But one of the revelations that surprised me the most is how big is the current crisis of the dairy industry, and why. As a vegan activist, I am always tempted to believe that this is the fruit of persuading more and more people to ditch animal products, but there are stronger factors than that. One is economic reasons caused by bad financial decisions. Chris interviewed Peter Fraser, a former Government Official, who said:
“In the last 20 years, farmers have borrowed over 30 billion extra. Debt has gone up. In 2000 was about 10 billion. Is now 40 billion. That’s a 400% increase in dept.”
Another is technological advances that will soon make the role of cows in dairy production redundant. For instance, the use of microbes to produce casein and whey by precision fermentation, from which milk without cows can be made in a much cheaper way. Milk 2.0, if you like. This is likely to disrupt the industry much more than the growth of plant-based alternatives to dairy.
The Colonial Giant in the Room
As someone who embraces the intersectional approach in veganism, what Chris says here is what makes this documentary especially poignant to me:
“The more I thought about it, the stranger it seemed that we even consumed dairy at all. Māori have historically been some of the tallest, strongest, fittest people on the planet, and we didn’t have dairy until Europeans showed up. So, we obviously don’t need it to be healthy. Dairy being marketed to us as a healthy food ignores our history. Chronic disease was almost unheard of before colonisation, but now, with one of the highest dairy consumption rates in the world, Māori suffer from higher rates of diabetes, heart disease, and cancers.”
I am originally from Catalonia, which for centuries has been attempting to become independent from Spain — as it belongs to a distinctive ethnic group with a separate language and world view. This is why I have a natural affinity with people from colonised communities who also struggle for sovereignty and independence. I am also an ethical vegan who deeply cares about all sentient beings and fights against the indoctrination generated by unscrupulous powerful profit-making industries which trample the world and everyone on it. These two causes — and others — intersect into the person I am today reinforcing each other, making me more resolute and grounded. I believe this is also the place the makers of this documentary are. And because of this relatable connection, I enjoy the film even more.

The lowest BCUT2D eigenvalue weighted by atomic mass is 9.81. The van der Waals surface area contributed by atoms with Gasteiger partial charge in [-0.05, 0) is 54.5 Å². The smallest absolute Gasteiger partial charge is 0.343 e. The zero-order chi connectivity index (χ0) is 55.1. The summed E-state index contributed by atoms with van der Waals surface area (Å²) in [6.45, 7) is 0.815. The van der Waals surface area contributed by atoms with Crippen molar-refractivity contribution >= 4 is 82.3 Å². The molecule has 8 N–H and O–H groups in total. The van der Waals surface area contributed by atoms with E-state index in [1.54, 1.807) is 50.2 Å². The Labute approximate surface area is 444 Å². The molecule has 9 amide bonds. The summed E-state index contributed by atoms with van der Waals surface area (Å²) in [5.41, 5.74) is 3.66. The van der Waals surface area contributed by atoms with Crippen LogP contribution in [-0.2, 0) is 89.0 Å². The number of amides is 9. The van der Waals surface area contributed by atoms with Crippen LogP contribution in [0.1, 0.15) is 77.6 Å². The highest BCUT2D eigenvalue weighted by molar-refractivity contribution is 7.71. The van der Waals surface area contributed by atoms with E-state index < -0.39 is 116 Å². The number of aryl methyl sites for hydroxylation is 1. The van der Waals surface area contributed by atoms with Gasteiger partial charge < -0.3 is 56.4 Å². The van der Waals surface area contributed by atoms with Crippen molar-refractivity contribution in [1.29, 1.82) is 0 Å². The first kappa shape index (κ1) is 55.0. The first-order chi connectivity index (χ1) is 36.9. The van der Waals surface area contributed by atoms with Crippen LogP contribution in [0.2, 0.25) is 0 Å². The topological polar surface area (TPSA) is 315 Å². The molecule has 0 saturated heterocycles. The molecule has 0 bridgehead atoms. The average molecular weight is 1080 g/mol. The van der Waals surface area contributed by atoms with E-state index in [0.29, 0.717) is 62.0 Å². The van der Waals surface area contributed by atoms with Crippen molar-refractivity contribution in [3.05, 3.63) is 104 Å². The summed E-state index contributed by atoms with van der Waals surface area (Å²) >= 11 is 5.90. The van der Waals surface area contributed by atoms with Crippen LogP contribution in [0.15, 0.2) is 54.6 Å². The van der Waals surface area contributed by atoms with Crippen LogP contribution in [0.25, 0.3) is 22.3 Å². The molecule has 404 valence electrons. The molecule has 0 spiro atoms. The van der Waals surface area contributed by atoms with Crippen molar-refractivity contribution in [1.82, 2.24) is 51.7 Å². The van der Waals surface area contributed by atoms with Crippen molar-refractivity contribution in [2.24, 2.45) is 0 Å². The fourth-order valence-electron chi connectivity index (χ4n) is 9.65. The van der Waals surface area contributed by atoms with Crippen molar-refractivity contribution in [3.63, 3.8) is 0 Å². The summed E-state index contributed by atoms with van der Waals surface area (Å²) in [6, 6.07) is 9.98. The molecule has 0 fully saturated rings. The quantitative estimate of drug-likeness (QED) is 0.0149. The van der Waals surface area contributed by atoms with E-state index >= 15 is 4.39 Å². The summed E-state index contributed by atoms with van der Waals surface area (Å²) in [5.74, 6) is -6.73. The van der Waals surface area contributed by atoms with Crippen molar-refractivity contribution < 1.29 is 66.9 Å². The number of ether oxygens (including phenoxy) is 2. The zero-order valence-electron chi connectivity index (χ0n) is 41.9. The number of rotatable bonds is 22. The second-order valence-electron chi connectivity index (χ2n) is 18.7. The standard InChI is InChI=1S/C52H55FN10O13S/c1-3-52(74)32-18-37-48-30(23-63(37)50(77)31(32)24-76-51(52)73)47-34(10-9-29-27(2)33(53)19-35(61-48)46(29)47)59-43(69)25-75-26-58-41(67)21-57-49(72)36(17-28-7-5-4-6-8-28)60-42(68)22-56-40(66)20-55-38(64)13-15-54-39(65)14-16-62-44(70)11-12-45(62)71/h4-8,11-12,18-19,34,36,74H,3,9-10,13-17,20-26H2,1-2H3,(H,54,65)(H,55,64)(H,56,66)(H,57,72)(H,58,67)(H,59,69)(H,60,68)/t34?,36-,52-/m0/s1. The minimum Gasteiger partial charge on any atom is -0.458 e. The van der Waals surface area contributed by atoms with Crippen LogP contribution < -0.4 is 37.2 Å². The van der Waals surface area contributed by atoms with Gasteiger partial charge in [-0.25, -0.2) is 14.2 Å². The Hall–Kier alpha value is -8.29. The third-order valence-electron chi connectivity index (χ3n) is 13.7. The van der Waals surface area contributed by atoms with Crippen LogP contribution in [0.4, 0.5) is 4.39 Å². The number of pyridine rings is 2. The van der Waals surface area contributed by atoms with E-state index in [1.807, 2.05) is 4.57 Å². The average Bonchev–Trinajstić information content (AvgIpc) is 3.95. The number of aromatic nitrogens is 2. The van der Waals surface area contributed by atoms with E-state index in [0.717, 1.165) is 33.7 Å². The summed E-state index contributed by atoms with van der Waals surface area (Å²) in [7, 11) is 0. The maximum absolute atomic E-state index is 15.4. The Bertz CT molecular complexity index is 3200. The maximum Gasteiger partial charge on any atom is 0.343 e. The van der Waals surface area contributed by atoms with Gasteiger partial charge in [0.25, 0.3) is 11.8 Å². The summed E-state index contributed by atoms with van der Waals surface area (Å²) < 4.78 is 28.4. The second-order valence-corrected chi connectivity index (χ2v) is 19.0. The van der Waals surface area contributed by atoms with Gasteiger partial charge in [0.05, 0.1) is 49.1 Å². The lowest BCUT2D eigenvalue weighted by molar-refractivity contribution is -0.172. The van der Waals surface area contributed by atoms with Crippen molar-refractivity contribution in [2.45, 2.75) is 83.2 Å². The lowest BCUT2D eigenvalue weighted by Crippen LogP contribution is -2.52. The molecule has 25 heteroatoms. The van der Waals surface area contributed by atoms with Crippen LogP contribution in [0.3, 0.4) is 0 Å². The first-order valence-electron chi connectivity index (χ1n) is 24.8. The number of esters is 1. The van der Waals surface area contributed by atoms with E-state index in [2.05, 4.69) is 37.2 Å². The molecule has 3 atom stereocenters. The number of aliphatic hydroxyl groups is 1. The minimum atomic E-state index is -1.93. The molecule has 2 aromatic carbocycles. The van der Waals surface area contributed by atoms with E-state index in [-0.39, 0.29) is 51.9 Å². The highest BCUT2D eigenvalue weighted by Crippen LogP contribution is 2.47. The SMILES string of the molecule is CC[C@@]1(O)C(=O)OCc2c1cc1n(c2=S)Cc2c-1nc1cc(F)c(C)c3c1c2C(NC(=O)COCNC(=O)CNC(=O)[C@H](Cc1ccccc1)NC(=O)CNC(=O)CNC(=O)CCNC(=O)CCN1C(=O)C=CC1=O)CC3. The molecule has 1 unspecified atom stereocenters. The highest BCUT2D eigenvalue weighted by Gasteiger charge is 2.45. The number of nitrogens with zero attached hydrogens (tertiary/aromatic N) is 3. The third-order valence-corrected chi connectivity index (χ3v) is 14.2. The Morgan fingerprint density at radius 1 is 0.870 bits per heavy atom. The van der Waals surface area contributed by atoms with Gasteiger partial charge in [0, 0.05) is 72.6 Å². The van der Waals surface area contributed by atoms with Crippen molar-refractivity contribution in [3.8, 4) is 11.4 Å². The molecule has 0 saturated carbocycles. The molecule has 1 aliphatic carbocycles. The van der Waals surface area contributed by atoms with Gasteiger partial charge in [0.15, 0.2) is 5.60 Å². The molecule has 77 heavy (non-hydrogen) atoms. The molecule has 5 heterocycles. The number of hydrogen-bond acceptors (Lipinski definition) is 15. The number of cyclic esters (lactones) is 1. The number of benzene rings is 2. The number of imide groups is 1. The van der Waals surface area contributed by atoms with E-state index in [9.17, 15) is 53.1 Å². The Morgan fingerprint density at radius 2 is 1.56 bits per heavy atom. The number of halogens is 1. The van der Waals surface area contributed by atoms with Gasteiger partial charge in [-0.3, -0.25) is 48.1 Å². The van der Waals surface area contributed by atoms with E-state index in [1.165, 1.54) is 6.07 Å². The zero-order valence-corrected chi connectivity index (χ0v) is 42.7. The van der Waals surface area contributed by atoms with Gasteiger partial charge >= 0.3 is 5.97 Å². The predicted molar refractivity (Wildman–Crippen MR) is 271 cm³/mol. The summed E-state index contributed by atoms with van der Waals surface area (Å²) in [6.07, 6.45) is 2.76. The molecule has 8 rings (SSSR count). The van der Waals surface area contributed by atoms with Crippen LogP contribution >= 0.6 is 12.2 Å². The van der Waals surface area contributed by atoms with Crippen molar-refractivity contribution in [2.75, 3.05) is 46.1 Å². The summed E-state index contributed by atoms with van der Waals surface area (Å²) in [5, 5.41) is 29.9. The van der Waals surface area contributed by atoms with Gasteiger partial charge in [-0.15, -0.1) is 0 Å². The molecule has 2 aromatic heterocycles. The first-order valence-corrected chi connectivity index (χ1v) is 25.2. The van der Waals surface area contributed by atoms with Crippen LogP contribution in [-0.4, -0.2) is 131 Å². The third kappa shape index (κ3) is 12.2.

But I am sure I am not unique on this because what counts is not the precise intersections artists and their audience have in common, but how manifesting them creates something honest, truthful, and real that connects. This is what Chris, Amy, Keegan, Suzy, Peter and the rest of their team have accomplished here.
A work of art made of truth.
Ehara koe i a ia!
Follow MILKED social media pages for further information regarding screening in your country.